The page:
This GIF Shows What Might Be Water Flowing on Mars

Thanks to seasonally warm temperatures and some iron-based anti-freeze
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NASA scientists have long followed a chanted a mantra about Mars: follow the water, follow the water. So, we sent a lander to the northern latitudes looking for extant ice. More recently, the Mars Curiosity rover has been exploring planetary features that seem created by long-ago water flows, at least if Martian geology is as familiar as we think it is. 

But what about water now? Flowing water. 

Georgia Tech scientists working with the Mars Reconnaissance Orbiter spotted some seasonal darkening along some slopes during warm weather. In the image above, the lines move from right to left down the slope of the Newton crater. They're called "recurring slope lineae." 

It looks, to eyes on Earth, like some kind of water flow. 

"We still don't have a smoking gun for existence of water in RSL, although we're not sure how this process would take place without water," the graduate student who discovered the RSL, Lujendra Ojha, said in a NASA release. 

But temperatures on Mars are too cold for regular old H2O. The water would have to have some kind of natural anti-freeze in it. And that's what Ojha and Georgia Tech professor James Wray went looking for in new studies. 

They found that iron concentrations increase in RSL regions as the lines get darker and longer. The scientists hypothesize that it's some kind of iron-based antifreeze flowing in the water, perhaps, they suggest, ferric sulfate.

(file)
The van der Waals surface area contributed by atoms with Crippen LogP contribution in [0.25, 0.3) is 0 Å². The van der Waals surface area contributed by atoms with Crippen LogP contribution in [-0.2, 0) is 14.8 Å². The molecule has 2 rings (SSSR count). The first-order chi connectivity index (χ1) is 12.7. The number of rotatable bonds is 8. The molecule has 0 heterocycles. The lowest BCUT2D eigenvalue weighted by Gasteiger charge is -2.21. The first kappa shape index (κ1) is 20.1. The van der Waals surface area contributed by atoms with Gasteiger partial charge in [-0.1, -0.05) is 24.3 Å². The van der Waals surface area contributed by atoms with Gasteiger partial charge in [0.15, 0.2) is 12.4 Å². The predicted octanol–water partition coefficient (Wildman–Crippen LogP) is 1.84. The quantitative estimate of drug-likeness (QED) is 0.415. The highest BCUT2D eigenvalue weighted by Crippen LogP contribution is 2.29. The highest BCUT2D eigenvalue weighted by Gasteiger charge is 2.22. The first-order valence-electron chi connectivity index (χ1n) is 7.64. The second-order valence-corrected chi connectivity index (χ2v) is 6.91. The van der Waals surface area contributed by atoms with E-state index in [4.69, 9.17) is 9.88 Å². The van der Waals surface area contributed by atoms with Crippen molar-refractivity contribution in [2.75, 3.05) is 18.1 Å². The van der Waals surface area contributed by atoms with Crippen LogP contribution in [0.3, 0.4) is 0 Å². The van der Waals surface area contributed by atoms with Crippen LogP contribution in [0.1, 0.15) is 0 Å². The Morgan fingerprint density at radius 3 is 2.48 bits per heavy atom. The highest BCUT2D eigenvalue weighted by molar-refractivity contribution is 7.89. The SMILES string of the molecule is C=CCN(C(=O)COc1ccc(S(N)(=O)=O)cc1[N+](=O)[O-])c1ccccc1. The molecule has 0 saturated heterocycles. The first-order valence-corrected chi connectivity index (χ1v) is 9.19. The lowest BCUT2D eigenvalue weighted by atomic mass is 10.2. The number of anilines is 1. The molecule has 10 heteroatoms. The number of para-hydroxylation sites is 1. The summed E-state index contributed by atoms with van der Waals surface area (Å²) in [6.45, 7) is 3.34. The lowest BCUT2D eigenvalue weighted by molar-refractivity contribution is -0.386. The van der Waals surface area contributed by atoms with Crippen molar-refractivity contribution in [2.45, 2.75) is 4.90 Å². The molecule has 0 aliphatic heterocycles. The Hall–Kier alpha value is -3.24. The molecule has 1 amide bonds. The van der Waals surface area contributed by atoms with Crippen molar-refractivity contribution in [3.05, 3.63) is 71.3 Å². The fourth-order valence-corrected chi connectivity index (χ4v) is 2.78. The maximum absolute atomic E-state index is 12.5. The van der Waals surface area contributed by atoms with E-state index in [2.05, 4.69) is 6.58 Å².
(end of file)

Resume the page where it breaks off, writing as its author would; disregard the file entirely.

In any case, these recent studies don't conclusively prove whether there is flowing water on Mars, nor do they begin to answer the big question: could this water support some sort of life? After all, it is the necessity of water for life as we know it that makes scouring Mars for water NASA's reasonable MO.

But it does make for an exciting time for Martian researchers: flowing water on Mars would be a very big deal.

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Alexis C. Madrigal

Alexis Madrigal is a senior editor at The Atlantic, where he oversees the Technology Channel. He's the author of Powering the Dream: The History and Promise of Green Technology. More

The New York Observer calls Madrigal "for all intents and purposes, the perfect modern reporter." He co-founded Longshot magazine, a high-speed media experiment that garnered attention from The New York Times, The Wall Street Journal, and the BBC. While at Wired.com, he built Wired Science into one of the most popular blogs in the world. The site was nominated for best magazine blog by the MPA and best science Web site in the 2009 Webby Awards. He also co-founded Haiti ReWired, a groundbreaking community dedicated to the discussion of technology, infrastructure, and the future of Haiti.

He's spoken at Stanford, CalTech, Berkeley, SXSW, E3, and the National Renewable Energy Laboratory, and his writing was anthologized in Best Technology Writing 2010 (Yale University Press).

Madrigal is a visiting scholar at the University of California at Berkeley's Office for the History of Science and Technology. Born in Mexico City, he grew up in the exurbs north of Portland, Oregon, and now lives in Oakland.

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